With oil approaching 140 dollars per barrel, there is a lot of talk of peak oil production and the end of civilization as we know it. Well, maybe civilization will come crashing down, but I don’t find this very likely. Read on to see why.
Basically, regardless of what you’ve heard, there is no shortage of energy on planet Earth. Those who say there is have forgotten about that little brilliant yellow ball overhead. That’s right, Mr. Sun. Consider that the chemical energy in one barrel of oil is about equal to the amount of solar energy that directly strikes a 100 square meter section of the Earth in 12.4 hours (see the illustration above). That’s a lot of energy. Isn’t the Sun cool (actually it is quite hot). This means that the total amount of solar energy that strikes the Earth in a given year (taking changes in the angle of incidence due to varying latitude into account) is equal to the chemical energy contained in about 895 trillion barrels of oil (that’s 895 followed by 12 zeros).
To put this number in context, the world uses about 30 billion barrels of oil a year or about 0.003 percent of the energy given to us by the Sun. Even if only 1 percent of solar energy is recoverable, that is still about 300 times the energy contained in the oil the world consumes every year. It is worth emphasizing at this point that this analysis doesn’t even include energy derived from geothermal, tidal, and nuclear sources which do not originate from solar fusion.
So, do you still think there is an energy crisis? Well, maybe there is. While the Sun’s energy is way more abundant than the energy we could ever hope to recover from fossil fuels, it is in a diffuse form that is not readily usable for many applications. In other words, the energy density of oil is much greater than that of sunlight, and the energy in oil is easily retrieved (by burning the stuff). This is why oil derivatives are so great for use in automobiles, planes, and trains. Thus, the crisis (if one exists at all) isn’t so much a lack of energy but a lack of means to collect and store the Sun’s energy. But, we have the technology to engage in “Sun harvesting” activities today. We can collect solar energy directly using photovoltaic cells (i.e., solar panels). We can harvest the Sun’s heat energy (which is the source of all of the Earth’s weather) using hydroelectric power plants and wind farms. And, we live on a planet that abounds with organisms that conveniently turn solar energy into stored chemical energy through photosynthesis. Turning this biomass into ethanol, biodiesel, and other biofuels is just starting to emerge as an economically viable alternative to drilling for black gold. Having said that, hopefully we (i.e., our governments) will learn soon that we shouldn’t encourage turning our food (like corn) into fuel. After all, we still need Fritos to eat.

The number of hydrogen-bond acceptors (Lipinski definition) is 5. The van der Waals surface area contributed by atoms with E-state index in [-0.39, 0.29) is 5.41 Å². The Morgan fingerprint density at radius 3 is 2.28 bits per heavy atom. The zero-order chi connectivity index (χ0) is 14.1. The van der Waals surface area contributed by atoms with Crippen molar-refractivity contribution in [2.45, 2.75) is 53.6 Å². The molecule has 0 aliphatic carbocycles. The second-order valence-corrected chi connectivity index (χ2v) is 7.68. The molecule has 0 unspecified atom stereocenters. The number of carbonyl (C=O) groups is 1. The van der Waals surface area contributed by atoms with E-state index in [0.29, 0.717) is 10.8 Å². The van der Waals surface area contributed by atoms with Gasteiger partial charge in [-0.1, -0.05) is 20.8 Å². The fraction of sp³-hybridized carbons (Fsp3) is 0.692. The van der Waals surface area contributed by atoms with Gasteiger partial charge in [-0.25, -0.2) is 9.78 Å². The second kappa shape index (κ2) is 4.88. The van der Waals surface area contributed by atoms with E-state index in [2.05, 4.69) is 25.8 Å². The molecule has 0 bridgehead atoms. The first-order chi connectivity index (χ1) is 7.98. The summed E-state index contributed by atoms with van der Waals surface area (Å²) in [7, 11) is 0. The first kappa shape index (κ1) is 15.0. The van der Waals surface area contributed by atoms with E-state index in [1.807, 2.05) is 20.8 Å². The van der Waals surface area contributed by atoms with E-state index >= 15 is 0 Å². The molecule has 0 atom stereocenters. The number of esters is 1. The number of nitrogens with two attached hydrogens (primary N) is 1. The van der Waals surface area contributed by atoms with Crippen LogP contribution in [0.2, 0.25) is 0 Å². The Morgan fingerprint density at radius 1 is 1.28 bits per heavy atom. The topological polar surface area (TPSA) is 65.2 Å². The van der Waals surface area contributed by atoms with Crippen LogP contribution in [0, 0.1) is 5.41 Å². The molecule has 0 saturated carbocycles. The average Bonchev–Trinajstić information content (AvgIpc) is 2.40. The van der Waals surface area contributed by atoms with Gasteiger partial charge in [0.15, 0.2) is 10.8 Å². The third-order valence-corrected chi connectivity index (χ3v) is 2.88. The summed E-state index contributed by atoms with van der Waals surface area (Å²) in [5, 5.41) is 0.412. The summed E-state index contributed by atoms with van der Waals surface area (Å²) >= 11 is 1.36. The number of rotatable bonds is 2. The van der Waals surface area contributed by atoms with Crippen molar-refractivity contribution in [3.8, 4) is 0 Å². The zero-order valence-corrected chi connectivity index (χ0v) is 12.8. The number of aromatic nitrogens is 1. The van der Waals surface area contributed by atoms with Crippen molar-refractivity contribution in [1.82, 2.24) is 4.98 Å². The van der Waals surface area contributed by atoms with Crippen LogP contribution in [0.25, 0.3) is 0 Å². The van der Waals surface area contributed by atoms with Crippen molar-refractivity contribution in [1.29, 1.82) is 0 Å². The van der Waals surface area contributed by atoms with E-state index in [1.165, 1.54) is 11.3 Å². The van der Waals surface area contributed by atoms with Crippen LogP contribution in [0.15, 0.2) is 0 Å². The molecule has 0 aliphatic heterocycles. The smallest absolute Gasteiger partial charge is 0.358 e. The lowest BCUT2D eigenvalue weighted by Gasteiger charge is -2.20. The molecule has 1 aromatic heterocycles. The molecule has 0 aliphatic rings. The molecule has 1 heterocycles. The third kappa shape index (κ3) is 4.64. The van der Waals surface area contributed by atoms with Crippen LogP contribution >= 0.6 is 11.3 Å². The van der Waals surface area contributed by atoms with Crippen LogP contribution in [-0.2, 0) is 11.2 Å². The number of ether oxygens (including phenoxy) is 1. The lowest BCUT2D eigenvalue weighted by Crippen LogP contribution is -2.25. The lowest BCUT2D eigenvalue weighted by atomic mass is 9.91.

This brings me to my final point. The important thing to remember is that it is economics, not lack of technological know-how, that is the reason alternative energy has not yet come online en masse. Until recently, fossil fuels where so cheap that they priced alternative energy sources out of the market. But with sky high energy prices, all of this will change (and change in a hurry). While the incredible price hiccup we are currently experiencing may not last, even oil priced at 70-90 dollars a barrel makes a host of alternative energy sources economically viable. So in the short term, don’t get mad at market speculators, they are just leveraging the power of the free market price system to ensure a more speedy and smooth transition to alternative energy. In the long term, get ready for all the wonderful things that the end of cheap oil will bring, like carbon neutral energy, reduced pollution, a more decentralized power grid, and electric cars (see this post). Perhaps the most enjoyable thing the coming revolution in “Sun harvesting” will bring is the ability for the free countries of the world to stick it to the nationalistic governments who control the major portion of the world’s remaining easily retrievable oil reserves. They don’t want to share, so they will be left in the proverbial dust.
If you would like to check the calculations in my figures, most of my data came from here.